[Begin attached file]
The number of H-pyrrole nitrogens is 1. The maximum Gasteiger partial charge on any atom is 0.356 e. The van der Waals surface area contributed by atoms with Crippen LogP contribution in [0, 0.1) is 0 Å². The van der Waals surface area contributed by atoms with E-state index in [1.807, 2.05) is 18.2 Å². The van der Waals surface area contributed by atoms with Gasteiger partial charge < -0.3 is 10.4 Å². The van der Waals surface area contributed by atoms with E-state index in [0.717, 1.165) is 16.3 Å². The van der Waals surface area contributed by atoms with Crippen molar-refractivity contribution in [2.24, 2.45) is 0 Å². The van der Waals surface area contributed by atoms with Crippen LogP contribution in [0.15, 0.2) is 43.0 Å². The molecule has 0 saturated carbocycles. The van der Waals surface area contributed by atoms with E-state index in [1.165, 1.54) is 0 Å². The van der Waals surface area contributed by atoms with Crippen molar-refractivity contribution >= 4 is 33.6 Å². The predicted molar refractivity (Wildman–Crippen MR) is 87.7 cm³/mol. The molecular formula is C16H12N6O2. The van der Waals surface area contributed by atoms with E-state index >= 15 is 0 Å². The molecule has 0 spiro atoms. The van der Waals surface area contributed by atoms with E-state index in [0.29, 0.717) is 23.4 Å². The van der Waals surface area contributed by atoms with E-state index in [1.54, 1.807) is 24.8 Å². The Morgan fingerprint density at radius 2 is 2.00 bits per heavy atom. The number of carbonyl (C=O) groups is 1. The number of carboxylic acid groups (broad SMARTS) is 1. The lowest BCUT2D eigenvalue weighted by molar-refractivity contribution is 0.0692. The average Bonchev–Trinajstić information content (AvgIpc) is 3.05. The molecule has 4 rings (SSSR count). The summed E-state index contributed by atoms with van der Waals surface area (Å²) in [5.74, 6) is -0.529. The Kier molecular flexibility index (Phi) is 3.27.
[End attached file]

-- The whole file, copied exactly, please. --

The number of H-pyrrole nitrogens is 1. The maximum Gasteiger partial charge on any atom is 0.356 e. The van der Waals surface area contributed by atoms with Crippen LogP contribution in [0, 0.1) is 0 Å². The van der Waals surface area contributed by atoms with E-state index in [1.807, 2.05) is 18.2 Å². The van der Waals surface area contributed by atoms with Gasteiger partial charge < -0.3 is 10.4 Å². The van der Waals surface area contributed by atoms with E-state index in [0.717, 1.165) is 16.3 Å². The van der Waals surface area contributed by atoms with Crippen molar-refractivity contribution in [2.24, 2.45) is 0 Å². The van der Waals surface area contributed by atoms with Crippen LogP contribution in [0.15, 0.2) is 43.0 Å². The molecule has 0 saturated carbocycles. The van der Waals surface area contributed by atoms with E-state index in [1.165, 1.54) is 0 Å². The van der Waals surface area contributed by atoms with Crippen molar-refractivity contribution >= 4 is 33.6 Å². The predicted molar refractivity (Wildman–Crippen MR) is 87.7 cm³/mol. The molecular formula is C16H12N6O2. The van der Waals surface area contributed by atoms with E-state index >= 15 is 0 Å². The molecule has 0 spiro atoms. The van der Waals surface area contributed by atoms with E-state index in [0.29, 0.717) is 23.4 Å². The van der Waals surface area contributed by atoms with E-state index in [1.54, 1.807) is 24.8 Å². The Morgan fingerprint density at radius 2 is 2.00 bits per heavy atom. The number of carbonyl (C=O) groups is 1. The number of carboxylic acid groups (broad SMARTS) is 1. The lowest BCUT2D eigenvalue weighted by molar-refractivity contribution is 0.0692. The average Bonchev–Trinajstić information content (AvgIpc) is 3.05. The molecule has 4 rings (SSSR count). The summed E-state index contributed by atoms with van der Waals surface area (Å²) in [5.74, 6) is -0.529. The Kier molecular flexibility index (Phi) is 3.27.